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'Clergy privilege' study shapes bill on protecting abused children

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Fri, Apr 26th 2019 06:30 pm

By the University at Buffalo

Research studying “clergy privilege” by UB School of Law Associate Professor Christine Pedigo Bartholomew heavily influenced legislation proposed by Assemblywoman Monica Piga Wallace to add clergy to the list of people in jobs required to report suspicions of child abuse.

Bartholomew studied clergy privilege – the legal rule shielding confidential communications of priests and clergy – and found priests often wanted to divulge information concerning sensitive encounters about people confessing crimes, helping law enforcement find justice for crimes.

But when it came to accusations of sexual abuse against members of their fellow clergy, these priests often tried to find a way to withhold this information from law enforcement officials, citing their clergy privilege, according to Bartholomew’s study.

Bartholomew’s extensive research reviewed every opinion on clergy privilege from the early 1800s to 2016, the first time a legal scholar examined and recorded every opinion on clergy privilege.

Making Clergy Mandated Reporters

Wallace consulted Bartholomew and used her research when developing her Child Abuse Reporting Expansion (CARE) Act. The proposed legislation would add members of the clergy to the long list of professionals who are mandated reporters, required by law to report to authorities any information about child abuse or maltreatment that they learn in the course of their work.

The obligation to report this information would take precedent over ethical guidelines and state law to maintain confidentiality about conversations with communicants.

“We realized there was a need to supplement the (recently passed) Child Victims Act,” said Bartholomew, who appeared with Wallace at the assemblywoman’s press conference announcing the legislation on March 15. “And that’s what the CARE Act intends to do. It allows clergy to report abuse, freeing clergy who want to do the right thing to protect children. It also avoids potential gamesmanship. Making clergy mandatory reporters means little if they can continue to hide behind the clergy privilege.”

A 1994 graduate of the UB School of Law, Wallace relied on additional work of UB School of Law student Colleen Roberts, who now works in Wallace’s office, when developing the legislation, according to Bartholomew.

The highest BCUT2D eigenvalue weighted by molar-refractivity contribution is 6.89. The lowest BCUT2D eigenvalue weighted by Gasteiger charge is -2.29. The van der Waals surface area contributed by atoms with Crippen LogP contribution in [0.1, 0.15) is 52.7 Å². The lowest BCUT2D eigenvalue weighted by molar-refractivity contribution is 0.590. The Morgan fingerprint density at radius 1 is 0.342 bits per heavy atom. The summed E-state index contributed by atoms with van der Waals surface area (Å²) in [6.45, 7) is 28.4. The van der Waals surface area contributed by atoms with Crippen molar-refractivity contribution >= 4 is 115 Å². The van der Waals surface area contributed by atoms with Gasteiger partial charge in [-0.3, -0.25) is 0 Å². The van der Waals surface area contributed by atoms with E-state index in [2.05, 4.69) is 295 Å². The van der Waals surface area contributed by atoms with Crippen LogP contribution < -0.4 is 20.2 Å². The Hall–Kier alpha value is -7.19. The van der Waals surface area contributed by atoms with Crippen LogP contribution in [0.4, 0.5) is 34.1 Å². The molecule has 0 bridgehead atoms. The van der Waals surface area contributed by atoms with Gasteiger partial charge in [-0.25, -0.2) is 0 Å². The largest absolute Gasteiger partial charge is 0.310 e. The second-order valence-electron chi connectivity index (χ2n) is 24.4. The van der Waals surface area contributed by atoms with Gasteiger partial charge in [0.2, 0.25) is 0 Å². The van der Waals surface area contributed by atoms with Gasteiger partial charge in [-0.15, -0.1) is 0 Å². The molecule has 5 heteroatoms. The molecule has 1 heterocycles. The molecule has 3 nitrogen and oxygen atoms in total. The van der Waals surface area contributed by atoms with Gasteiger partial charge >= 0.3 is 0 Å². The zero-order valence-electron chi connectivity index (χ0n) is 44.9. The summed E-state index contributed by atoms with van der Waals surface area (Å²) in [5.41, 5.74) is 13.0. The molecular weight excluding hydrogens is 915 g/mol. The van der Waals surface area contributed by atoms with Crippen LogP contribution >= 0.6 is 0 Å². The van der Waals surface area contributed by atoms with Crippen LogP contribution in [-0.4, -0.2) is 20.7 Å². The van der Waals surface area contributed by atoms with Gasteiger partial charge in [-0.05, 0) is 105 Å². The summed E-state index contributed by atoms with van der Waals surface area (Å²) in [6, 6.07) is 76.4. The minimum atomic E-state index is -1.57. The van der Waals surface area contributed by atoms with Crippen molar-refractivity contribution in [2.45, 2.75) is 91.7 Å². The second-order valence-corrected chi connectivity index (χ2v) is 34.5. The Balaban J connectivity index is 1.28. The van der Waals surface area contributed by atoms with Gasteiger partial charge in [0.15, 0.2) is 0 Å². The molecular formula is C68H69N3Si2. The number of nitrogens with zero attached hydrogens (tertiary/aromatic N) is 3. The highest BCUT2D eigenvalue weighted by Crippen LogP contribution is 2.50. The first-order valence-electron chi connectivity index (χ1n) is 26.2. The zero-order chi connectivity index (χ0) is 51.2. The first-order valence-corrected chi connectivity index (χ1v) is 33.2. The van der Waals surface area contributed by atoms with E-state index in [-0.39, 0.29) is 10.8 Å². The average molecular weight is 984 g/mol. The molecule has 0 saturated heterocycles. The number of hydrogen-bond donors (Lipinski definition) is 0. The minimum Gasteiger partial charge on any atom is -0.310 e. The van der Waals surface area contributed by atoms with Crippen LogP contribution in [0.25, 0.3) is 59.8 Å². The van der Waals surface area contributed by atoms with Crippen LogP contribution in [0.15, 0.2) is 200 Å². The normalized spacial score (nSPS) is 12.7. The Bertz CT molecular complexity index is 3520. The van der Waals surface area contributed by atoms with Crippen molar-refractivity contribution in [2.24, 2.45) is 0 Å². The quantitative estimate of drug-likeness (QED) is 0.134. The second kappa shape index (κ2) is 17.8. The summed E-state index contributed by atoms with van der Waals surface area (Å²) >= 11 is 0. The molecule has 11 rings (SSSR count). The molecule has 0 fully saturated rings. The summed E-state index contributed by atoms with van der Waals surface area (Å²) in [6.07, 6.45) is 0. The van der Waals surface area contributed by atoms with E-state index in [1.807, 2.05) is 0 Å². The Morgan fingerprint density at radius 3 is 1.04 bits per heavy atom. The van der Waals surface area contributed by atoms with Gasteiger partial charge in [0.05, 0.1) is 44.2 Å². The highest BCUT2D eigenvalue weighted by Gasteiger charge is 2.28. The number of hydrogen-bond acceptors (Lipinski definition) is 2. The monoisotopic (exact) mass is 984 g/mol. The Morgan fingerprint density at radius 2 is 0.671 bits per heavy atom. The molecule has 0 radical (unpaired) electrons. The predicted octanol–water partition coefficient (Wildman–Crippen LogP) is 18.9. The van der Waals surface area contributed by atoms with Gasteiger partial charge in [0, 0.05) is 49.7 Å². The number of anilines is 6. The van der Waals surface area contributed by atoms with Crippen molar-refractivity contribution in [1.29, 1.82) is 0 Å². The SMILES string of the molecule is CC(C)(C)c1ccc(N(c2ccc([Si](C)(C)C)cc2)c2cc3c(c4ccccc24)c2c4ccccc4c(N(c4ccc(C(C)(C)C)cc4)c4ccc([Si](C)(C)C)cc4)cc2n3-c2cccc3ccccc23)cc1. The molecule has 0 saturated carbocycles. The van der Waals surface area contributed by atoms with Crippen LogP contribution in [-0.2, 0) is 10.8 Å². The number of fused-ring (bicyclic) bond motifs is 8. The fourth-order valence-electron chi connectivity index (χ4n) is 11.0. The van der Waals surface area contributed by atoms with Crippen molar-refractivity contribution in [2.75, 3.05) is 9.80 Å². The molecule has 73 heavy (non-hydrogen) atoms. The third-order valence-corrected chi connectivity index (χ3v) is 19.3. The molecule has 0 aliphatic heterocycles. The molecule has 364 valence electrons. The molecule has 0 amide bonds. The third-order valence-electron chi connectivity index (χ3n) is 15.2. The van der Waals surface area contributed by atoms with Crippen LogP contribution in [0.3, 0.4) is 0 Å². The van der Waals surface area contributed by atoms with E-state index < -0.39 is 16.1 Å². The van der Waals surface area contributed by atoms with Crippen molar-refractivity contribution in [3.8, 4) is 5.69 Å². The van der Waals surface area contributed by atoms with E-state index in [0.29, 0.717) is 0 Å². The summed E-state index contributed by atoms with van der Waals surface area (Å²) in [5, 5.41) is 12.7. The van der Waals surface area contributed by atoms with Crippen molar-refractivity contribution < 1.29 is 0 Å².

Review of Over 700 Cases

Bartholomew looked at more than 700 cases of clergy abuse in federal and state courts. She found clergy members struggled with what to do when troubling information about child abuse came up in conversation with members of their congregations.

“Increasingly,” she said, “clergy were re-characterizing confidential conversations to take them out of privilege, so they could testify about them. For example, they might assert that the information arose in an offhand conversation and not the privilege-protected sanctity of confession or spiritual counseling.”

But Bartholomew found an exception. When clergy have information about another clergy member who was abusing a child, “they tended to try to push the privilege to make it much more expansive,” she said.

Clergy privilege is one of the oldest grounds in U.S. law for protecting otherwise relevant information from use in a legal proceeding.

For over a century, Bartholomew wrote in her research paper, scholars and judiciary officials have assumed a “generous protection” of this clergy privilege is necessary to “foster and encourage spiritual relationships.” The findings from Bartholomew’s study question that longstanding assumption.

After analyzing legal decisions on the issue, Bartholomew found the privilege “in decline.” Courts have lost faith in this privilege,” she wrote, “and so have clergy.”

“For decades, clergy have recast communications to ensure they fall outside testimonial protection,” intending to make what they knew through confessions or other conversations available to law enforcement officials, Bartholomew said. This willingness to cooperate, “(challenges) how essential confidentiality actually is to spiritual relationships.”

Reversal of Pattern

But during her research involving clergy privilege, she found the pattern of priests and clergy looking for ways to divulge important information about crimes reversed itself when the accusations were about the sexual misconduct of their colleagues.

“Many churches raised clergy privilege objections to shield communications by alleged clergy perpetrators to their superiors and fellow priests,” Bartholomew wrote. “These cases reflect a self-interested interpretation of the privilege, where clergy claimed virtually every document between a cleric and superior was privileged.”

The proposed CARE legislation, Bartholomew said, makes it a clear-cut decision for clergy faced with such terrible knowledge: No matter the context in which the information was disclosed, they not only have the law’s permission to pass it on to authorities, but an obligation to do so.

Bartholomew said that, when she wrote the paper, she had “deep hopes” abuse issues were “a thing of the past.”

“This research was intended to be historical,” Bartholomew said. “The research was searching for an understanding of how courts interpreted the privilege in the past. My findings on the distortion of the privilege in clergy abuse cases was a disturbing, surprise finding.”

The proposed legislation, the professor said, would add another layer of protection for children at risk: “This would ensure that things don’t slip through the cracks in the Child Victims Act,” Bartholomew said.

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